Jump to Main ContentJump to Primary Navigation
Top

“She's leftover because she’s average looking”: powerful film shows what it’s like to be a single woman in China

crying.JPG

Most people, at some point, have had to field an enquiry from a relative about their relationship status. It's a question that can seem innocent, interfering or infuriating - depending on who's asking. But if the answer is "no one, thanks", that's fine. Right?

In the UK, perhaps, but in modern China, many women in their 20s and 30s still face suffocating pressure to marry. Those who remain single into their late 20s are called "sheng nu": literally, "leftover women".

Owing to the country's one-child policy, introduced in 1979, men in China outnumber women by some 33 million. (In traditional Chinese culture, sons were valued more than daughters - meaning that female babies were often aborted or abandoned.) With so many men around, women who are unwilling or unable to find a husband are often regarded with suspicion, and pushed by their families into "settling down". In 2007, the Chinese Ministry of Education attributed women's failure to marry to their "overly high expectations for marriage partners".

But now a powerful short film, produced by cosmetics brand SK-II, has set out to challenge Chinese perceptions of single women. In the video, titled "Marriage Market Takeover", young Chinese women articulate the familial and cultural pressures they face to find a husband.

leftover women

"People think that in Chinese society, an unmarried woman is incomplete." Picture: SK-II

"You become a subject that people talk about, and get so much social pressure," says one woman.

"In Chinese culture, respecting your parents is the most important quality," another explains. "And not getting married is like the biggest sign of disrespect."



In one particularly painful scene, a middle-aged mother says bluntly: "She's just average looking. Not too pretty. That's why she's leftover." Sitting next to her on the sofa, her daughter's eyes fill with tears.

Leftover women

Some Chinese parents place huge pressure on their daughters to marry. Picture: SK-II

The film's name comes from the 'Marriage Market' held each weekend in Shanghai. Every Saturday and Sunday, the parents of unmarried men and women flock to the city's People's Park to browse for partners for their children. Descriptions of young men and women – their income, job title, whether they own a house or a car – are written on pieces of paper, and hung along pieces of string that line the park. "It's like you're selling your daughter," says one woman.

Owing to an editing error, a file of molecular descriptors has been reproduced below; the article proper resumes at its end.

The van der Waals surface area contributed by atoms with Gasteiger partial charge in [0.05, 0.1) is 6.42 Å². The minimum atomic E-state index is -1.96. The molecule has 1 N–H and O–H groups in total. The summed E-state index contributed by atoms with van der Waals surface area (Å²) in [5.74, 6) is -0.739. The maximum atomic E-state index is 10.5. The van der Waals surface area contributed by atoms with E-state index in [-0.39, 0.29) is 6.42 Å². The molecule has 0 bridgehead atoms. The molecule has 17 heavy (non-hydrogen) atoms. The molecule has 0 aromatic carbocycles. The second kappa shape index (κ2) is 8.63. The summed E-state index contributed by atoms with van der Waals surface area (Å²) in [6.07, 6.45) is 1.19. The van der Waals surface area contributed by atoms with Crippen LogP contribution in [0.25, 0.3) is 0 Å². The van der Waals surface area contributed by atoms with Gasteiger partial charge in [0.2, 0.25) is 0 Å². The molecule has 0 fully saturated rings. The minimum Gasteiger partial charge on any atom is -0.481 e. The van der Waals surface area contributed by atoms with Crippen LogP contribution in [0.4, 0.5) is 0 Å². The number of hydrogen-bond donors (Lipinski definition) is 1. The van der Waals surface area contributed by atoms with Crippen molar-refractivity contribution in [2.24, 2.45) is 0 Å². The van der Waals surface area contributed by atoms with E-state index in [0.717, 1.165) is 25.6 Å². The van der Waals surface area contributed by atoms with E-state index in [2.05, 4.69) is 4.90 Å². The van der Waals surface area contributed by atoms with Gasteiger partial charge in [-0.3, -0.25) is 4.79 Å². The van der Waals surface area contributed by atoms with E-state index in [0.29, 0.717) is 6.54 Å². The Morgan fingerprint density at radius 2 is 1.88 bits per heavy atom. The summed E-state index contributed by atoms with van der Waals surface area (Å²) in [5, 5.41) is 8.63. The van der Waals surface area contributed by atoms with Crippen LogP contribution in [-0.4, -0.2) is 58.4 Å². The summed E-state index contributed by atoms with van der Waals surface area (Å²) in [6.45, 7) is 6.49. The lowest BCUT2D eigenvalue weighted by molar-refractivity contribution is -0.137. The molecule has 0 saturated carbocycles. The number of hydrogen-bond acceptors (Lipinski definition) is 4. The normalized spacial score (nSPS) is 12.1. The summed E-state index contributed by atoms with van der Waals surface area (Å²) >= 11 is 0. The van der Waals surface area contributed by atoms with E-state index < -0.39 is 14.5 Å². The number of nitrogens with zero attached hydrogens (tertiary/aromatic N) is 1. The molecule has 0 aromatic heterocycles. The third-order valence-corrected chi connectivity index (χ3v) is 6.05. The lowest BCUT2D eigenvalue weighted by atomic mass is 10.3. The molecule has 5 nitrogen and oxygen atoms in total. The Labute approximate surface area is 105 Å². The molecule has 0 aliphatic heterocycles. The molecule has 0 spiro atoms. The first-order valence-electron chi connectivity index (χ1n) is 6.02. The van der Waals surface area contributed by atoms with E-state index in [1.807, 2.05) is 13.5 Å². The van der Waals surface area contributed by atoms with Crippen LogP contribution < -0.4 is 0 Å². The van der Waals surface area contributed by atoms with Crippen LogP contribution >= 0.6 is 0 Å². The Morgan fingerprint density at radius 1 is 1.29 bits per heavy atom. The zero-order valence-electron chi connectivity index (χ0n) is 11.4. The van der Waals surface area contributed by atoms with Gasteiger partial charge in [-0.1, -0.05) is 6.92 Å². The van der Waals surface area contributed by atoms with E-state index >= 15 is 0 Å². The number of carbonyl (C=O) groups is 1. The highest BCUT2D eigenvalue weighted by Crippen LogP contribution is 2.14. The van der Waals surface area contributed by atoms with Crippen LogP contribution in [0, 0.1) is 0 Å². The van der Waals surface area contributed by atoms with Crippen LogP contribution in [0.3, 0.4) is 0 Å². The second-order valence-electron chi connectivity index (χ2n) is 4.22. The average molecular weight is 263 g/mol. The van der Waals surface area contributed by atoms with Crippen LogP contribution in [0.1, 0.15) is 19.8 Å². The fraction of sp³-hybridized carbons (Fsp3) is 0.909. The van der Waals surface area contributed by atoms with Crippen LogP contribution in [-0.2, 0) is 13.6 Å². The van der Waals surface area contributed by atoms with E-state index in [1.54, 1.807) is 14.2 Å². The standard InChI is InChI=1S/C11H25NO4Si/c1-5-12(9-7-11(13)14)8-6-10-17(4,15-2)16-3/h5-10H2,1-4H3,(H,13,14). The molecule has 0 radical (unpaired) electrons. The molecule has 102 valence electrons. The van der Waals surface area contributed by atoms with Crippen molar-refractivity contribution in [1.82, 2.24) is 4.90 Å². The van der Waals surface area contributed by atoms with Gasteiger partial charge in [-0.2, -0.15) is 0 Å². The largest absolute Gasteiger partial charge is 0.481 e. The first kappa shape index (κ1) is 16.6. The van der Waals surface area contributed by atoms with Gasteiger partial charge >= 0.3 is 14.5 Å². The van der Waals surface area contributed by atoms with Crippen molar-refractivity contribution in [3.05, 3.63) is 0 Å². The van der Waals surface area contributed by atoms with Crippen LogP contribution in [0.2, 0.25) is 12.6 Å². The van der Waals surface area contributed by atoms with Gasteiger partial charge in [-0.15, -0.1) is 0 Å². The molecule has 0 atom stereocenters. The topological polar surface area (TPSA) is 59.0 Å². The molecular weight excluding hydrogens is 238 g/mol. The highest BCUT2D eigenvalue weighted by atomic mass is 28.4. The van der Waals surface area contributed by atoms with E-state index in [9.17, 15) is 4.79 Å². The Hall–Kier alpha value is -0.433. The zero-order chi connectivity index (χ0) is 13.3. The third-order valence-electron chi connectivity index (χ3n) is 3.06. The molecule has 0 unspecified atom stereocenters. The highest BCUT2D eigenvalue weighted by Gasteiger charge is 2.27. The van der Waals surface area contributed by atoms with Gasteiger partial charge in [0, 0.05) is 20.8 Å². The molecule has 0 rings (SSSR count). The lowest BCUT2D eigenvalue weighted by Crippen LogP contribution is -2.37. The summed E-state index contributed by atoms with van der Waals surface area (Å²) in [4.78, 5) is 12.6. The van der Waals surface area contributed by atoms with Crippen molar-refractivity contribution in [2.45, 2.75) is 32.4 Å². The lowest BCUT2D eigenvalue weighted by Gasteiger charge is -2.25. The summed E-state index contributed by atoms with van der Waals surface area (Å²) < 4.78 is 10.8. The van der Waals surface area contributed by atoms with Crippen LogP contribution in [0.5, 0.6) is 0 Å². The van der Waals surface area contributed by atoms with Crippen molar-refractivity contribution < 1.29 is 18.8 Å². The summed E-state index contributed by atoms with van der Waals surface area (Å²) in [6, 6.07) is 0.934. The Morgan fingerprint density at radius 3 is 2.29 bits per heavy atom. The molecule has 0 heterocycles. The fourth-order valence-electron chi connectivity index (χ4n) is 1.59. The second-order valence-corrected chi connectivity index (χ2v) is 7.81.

The video shows a group of young women going to the Marriage Market to deliver a personal message to their parents, and it's not to be missed.

Watch the full film below:

Related

chinese bride.jpg

How marriage pressure is ruining Chinese New Year for many women

ONLINE_ARTICLE.jpg

This is what 30 looks like to women across the world

ThinkstockPhotos-137830497.jpg

“There's a huge social stigma to being overweight”

page_six_main_rt.jpg

This is what 30 looks like: Zinabua Birhanu

12115923_987756764599051_212889004950249068_n.jpg

Photographer captures the many faces of women around the world

hair.jpg

The secret to long, strong and shiny hair from a Chinese village

Samantha Jones Sex And The City 2.jpg

Meet three women happy to be child-free by choice

hijab feminism.jpg

Why I stopped wearing the hijab

ThinkstockPhotos-470518342.jpg

Behold the world's friendliest places to visit

Comments

More

Samantha Baines: “It’s time to leave our vaginas the hell alone”

The Call the Midwife star has her say on vaginal beauty treatments

by Kayleigh Dray
26 May 2017

Ramadan: The best places to break your fast in London

These London restaurants provide late night openings and special iftar menus

26 May 2017

10-year-old survivor’s letter to Ariana Grande is beyond beautiful

“I really hope you’re not too scared”

by Kayleigh Dray
26 May 2017

It’s official: this easy email hack is guaranteed to boost read rates

Make your emails stand out in your recipient's inbox with one simple trick

by Jasmine Andersson
26 May 2017

Fathers pay more attention to daughters than sons, new study shows

Dads are also "more emotionally engaged" with girls

by Anna Brech
26 May 2017

Men are totally devastated by this women-only Wonder Woman screening

Who knew they were such big fans of Diana Prince?

by Moya Crockett
26 May 2017

Dog breaks into studio to help reporter read the news

The internet is obsessed with this live news blooper (and for good reason)

by Kayleigh Dray
26 May 2017

“Get over yourself”: gymnast hits back at stranger who judged her arms

Alexandra Raisman responds to “rude and uncomfortable” incident

by Anna Brech
26 May 2017

Fighting for their rights: the heroic teens battling period taboos

"I wasn’t allowed to comb my hair, look in the mirror, attend school, read and write."

by Sarah Biddlecombe
25 May 2017

Twitter responds to terror threat level the only way it knows how

#BritishThreatLevels showcases the self-deprecating humour we Brits seem to love

by Amy Swales
25 May 2017